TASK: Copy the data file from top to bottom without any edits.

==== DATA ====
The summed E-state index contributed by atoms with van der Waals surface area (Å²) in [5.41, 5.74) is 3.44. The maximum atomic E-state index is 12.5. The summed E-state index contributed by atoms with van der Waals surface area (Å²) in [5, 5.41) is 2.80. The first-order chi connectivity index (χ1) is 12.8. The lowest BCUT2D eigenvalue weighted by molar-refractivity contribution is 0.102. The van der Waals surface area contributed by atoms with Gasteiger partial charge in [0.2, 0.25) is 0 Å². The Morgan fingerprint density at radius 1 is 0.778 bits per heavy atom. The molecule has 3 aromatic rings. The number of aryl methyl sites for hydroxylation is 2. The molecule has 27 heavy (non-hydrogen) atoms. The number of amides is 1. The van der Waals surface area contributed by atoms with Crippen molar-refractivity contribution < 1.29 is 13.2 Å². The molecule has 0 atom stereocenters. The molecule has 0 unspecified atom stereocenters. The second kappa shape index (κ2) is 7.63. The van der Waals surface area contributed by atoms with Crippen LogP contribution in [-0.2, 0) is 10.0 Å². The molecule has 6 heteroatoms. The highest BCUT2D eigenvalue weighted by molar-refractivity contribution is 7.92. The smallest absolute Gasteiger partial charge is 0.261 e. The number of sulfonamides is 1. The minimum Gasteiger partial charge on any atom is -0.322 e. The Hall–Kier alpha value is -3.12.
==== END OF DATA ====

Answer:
The summed E-state index contributed by atoms with van der Waals surface area (Å²) in [5.41, 5.74) is 3.44. The maximum atomic E-state index is 12.5. The summed E-state index contributed by atoms with van der Waals surface area (Å²) in [5, 5.41) is 2.80. The first-order chi connectivity index (χ1) is 12.8. The lowest BCUT2D eigenvalue weighted by molar-refractivity contribution is 0.102. The van der Waals surface area contributed by atoms with Gasteiger partial charge in [0.2, 0.25) is 0 Å². The Morgan fingerprint density at radius 1 is 0.778 bits per heavy atom. The molecule has 3 aromatic rings. The number of aryl methyl sites for hydroxylation is 2. The molecule has 27 heavy (non-hydrogen) atoms. The number of amides is 1. The van der Waals surface area contributed by atoms with Crippen molar-refractivity contribution < 1.29 is 13.2 Å². The molecule has 0 atom stereocenters. The molecule has 0 unspecified atom stereocenters. The second kappa shape index (κ2) is 7.63. The van der Waals surface area contributed by atoms with Crippen LogP contribution in [-0.2, 0) is 10.0 Å². The molecule has 6 heteroatoms. The highest BCUT2D eigenvalue weighted by molar-refractivity contribution is 7.92. The smallest absolute Gasteiger partial charge is 0.261 e. The number of sulfonamides is 1. The minimum Gasteiger partial charge on any atom is -0.322 e. The Hall–Kier alpha value is -3.12.